Older, Wiser, and Thankful to God
In her 90s, she is feisty and fiercely independent, and says, 'Go to church!'
Helen Davis gleefully says that when God calls her, “I’ll get on that golden chariot and ride away.” There is just one thing: “I’m not ready to meet the Lord yet. Not yet!”
Davis, 93, is upbeat and cheery although she suffers from lung cancer, heart trouble, and macular degeneration. It’s her eye problem that worries her most. She calls it “the worst thing that’s ever happened to me. I’m not totally blind. I just can’t see to read or write anymore. It’s so frustrating.”
The important thing is that she can see enough to get around and take care of her own needs, she stressed. She lives alone, though her son, Robert, is her “go-fer.” But heaven help anyone who gets in the way of her wheelchair.
“I’m a very independent and stubborn person. Always have been. And people want to help me. I say, ‘I can do it myself.’ My son gets my walker out of the car and sets it up. And sometimes he walks in front of me and turns around to see if I’m coming. But if I make up my mind I’m going to do something — well, I will try anything. That’s me. I can’t help it. And I’m too old to change.”
“She’s a fighter and one of the most positive people in the world,” said Dick Wilson, one of Davis’s dozens of nephews and nieces who visit her from out of state. “Her doctors wanted her to go to hospice [last year]. But she’s doing so well they now say no to hospice.”
As Davis herself put it, “It’s a slow-growing cancer. And I’ve been optimistic all my life.”
An Albuquerque, New Mexico, resident since 1972, Davis grew up in Kentucky, where she met her late husband, Clyde. The couple were married for 64 years and lived in Columbus, Ohio, before relocating to the West. Until her retirement 35 years ago (yes, 35!), Davis worked in accounting and payroll departments. She worked first for a trucking company (earning $12 a week), then for the Veterans Administration, and finally for Kirtland Air Force Base in New Mexico.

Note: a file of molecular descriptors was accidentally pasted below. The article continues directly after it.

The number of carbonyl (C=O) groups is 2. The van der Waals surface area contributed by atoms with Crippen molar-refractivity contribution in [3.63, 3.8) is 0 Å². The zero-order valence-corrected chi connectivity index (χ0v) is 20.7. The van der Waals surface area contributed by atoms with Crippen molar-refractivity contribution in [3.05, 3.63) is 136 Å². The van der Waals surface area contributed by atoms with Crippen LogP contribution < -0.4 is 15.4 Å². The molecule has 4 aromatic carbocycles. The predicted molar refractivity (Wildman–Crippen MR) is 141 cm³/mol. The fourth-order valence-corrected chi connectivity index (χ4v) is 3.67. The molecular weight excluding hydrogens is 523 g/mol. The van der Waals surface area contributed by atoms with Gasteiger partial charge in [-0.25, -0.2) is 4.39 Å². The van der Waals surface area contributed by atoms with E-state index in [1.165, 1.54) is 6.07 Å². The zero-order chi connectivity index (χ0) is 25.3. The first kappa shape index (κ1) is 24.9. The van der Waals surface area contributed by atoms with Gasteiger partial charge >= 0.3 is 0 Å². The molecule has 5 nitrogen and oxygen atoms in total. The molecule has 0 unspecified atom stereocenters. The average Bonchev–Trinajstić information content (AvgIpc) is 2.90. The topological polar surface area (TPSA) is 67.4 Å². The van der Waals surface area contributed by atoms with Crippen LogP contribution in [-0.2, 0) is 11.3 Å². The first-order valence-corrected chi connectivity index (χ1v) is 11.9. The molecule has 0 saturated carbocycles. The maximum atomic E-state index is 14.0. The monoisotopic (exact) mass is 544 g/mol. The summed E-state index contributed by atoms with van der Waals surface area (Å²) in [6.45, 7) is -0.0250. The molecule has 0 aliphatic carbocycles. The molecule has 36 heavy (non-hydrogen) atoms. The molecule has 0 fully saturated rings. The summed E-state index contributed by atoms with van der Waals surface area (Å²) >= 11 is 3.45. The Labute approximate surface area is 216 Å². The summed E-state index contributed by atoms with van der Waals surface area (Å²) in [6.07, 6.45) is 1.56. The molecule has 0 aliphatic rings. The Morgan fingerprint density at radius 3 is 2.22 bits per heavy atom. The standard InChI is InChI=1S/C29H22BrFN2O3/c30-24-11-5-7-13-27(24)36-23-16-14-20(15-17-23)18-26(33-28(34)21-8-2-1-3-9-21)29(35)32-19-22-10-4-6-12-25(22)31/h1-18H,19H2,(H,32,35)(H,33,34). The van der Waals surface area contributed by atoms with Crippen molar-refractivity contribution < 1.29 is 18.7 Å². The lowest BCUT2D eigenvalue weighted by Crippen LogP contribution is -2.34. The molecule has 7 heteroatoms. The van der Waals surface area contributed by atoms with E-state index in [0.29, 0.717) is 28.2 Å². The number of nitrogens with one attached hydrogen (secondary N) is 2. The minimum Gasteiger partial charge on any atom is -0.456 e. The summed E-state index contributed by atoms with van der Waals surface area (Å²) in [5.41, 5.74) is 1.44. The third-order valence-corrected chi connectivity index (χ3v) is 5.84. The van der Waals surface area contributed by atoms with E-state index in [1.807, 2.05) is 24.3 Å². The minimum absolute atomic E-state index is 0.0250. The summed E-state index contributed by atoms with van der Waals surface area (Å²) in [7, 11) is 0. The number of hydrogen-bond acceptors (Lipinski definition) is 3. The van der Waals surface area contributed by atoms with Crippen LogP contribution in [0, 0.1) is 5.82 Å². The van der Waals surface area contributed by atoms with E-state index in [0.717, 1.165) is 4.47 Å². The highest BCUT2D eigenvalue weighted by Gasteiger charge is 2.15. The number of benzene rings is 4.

What she is proudest of, though, is her 28 years of volunteering for the American Cancer Society. She began doing so after her own bout with breast cancer and has personally met with more than 1,000 women after their breast cancer surgeries.
In 2011, the ACS presented her with its St. George National Award for outstanding service, the most distinguished honor the society gives its volunteers.
“It feels good to help people,” she said simply.
Growing up with seven siblings, Davis had to learn how to fend for herself early in life. She was next to youngest, so her brothers and sisters doted on her, buying her outfits for school and taking her to the amusement park. But since she was an outgoing child with a lively spirit, they also loved to pull pranks on her. One day she got even when she was running the dust mop for her mother. Her brother, Harold, put something down on the floor and refused to pick it up.
“We got into it, and I had the mop in my hand and just conked him on the head,” she said, giggling all these years later at the memory. “That was the last time we ever had a fight, but Mom told us later we were like tigers.”
Overall, she said, “I’ve had a good, long life. I have had my ups and downs and disappointments, just like everybody does.”
Among her disappointments: the loss of a baby when she was seven months pregnant, and the death of her husband, a railroad worker, whom she married at 18. She can still visualize her airman husband coming home from World War II and surprising her, a cab screeching to a stop as she pushed their son in a stroller.
“We greeted each other right in the middle of the street.”
For more than 20 years, Helen Davis has belonged to the same church, Monterey Baptist Church, in Albuquerque. She said the potluck dinners “cater to the old folks. One lady is 103.” The church members “feel like family to me. I’ve got so many friends there that I can hardly get out of the church. That’s where I get my hugs.”
When she does finally meet her maker, Davis said she wants to be remembered as a happy person. “There are so many things I can’t do that I used to do, and I’ve accepted that,” she said. “I just want to live a normal, happy life. I’m satisfied with what I have.”
As for this feisty lady’s advice to young people just beginning their journey in life: “Choose your company well. If you choose the wrong people to be around, you’re going to get in trouble.”
She added, “And go to church. Thank the Lord for what you’ve got.”